Tile artist’s dream comes true in Cappadocia
Sıtkı Olçar, who was selected as a living human treasure by UNESCO, established a business 30 years ago in Cappadocia, which is known for its red soil and potteries along with its fairy chimneys. His dream was to combine red soil and tile designs but due to commercial and other reasons, he returned to his hometown Kütahya without realizing his dream.
In the gallery, which she opened three years ago, products made with red soil, which are produced from the tuffs of the Erciyes and Hasan mountains, draw great interest from art lovers and foreign tourists as well.
Among the most popular artifacts are the theater tickets of ancient ages, oil bowls and Keşkül’ü Fukara bowls, in which the rich offered food and drink to the poor in the Ottoman era.
“My father wanted the tile designs to be used in potteries unique to our country and other products. Tile processing has continued for the past 10 years in the ateliers opened in Tokat, Konya and Çanakkale. We have been operating an art gallery in Cappadocia for the last three years. We make special products by using the unique red soil of the region and tile designs,” she said.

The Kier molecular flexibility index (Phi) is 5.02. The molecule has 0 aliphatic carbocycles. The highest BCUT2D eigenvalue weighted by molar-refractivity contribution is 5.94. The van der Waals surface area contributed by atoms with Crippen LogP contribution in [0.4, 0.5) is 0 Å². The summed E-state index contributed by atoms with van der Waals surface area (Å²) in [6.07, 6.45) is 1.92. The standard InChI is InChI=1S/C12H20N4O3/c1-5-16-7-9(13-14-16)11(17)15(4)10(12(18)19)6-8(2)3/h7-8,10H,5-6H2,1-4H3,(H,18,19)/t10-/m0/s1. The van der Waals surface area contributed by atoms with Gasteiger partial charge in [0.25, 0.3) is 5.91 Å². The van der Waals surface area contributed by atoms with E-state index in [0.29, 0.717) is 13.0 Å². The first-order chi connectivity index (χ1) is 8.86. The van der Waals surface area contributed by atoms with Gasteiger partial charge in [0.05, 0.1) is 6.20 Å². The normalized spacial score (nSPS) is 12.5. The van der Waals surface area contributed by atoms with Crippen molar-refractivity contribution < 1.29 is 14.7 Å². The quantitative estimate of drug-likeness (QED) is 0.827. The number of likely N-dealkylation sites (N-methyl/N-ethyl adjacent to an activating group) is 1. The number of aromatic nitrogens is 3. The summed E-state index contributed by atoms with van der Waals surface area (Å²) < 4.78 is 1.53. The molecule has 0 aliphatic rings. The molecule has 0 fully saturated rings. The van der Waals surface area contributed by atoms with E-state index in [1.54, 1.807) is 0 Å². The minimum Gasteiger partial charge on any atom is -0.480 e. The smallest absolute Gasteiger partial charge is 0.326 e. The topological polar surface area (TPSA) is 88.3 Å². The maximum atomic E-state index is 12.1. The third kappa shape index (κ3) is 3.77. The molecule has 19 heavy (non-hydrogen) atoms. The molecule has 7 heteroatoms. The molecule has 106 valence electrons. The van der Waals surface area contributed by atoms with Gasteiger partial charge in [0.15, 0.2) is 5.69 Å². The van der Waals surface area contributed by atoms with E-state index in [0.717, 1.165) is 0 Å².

Olçar spoke about her father’s dream of using red soil.
“We are working on clay and white soil in Kütahya. In this region, there is red soil, which is famous all over the world. We wanted to bring together these two big arts. My father used red soil in his work from time to time and established in this region to carry it further. This was one of his biggest dreams but for some reason, he was unable to make it happen. We have opened this art center to make his dream come true. I had dreamed of it for years too. Fortunately, we did it. Our products have been appreciated here for three years,” she said.
Sıtkı Olçar, born in Kütahya in 1948, used old designs and forms in his works, taking up examples from İznik and Kütahya. He gave them new life in his interpretations, especially by bringing a new dimension and dynamism to Kütahya tile-making, previously thought to have been lost.
Examples of his works are held in many private collections and museums. In his tiling, he was influenced by the traditional work of İznik and Kütahya, but he also sought new forms.
He died in November 2010 of pancreatic cancer.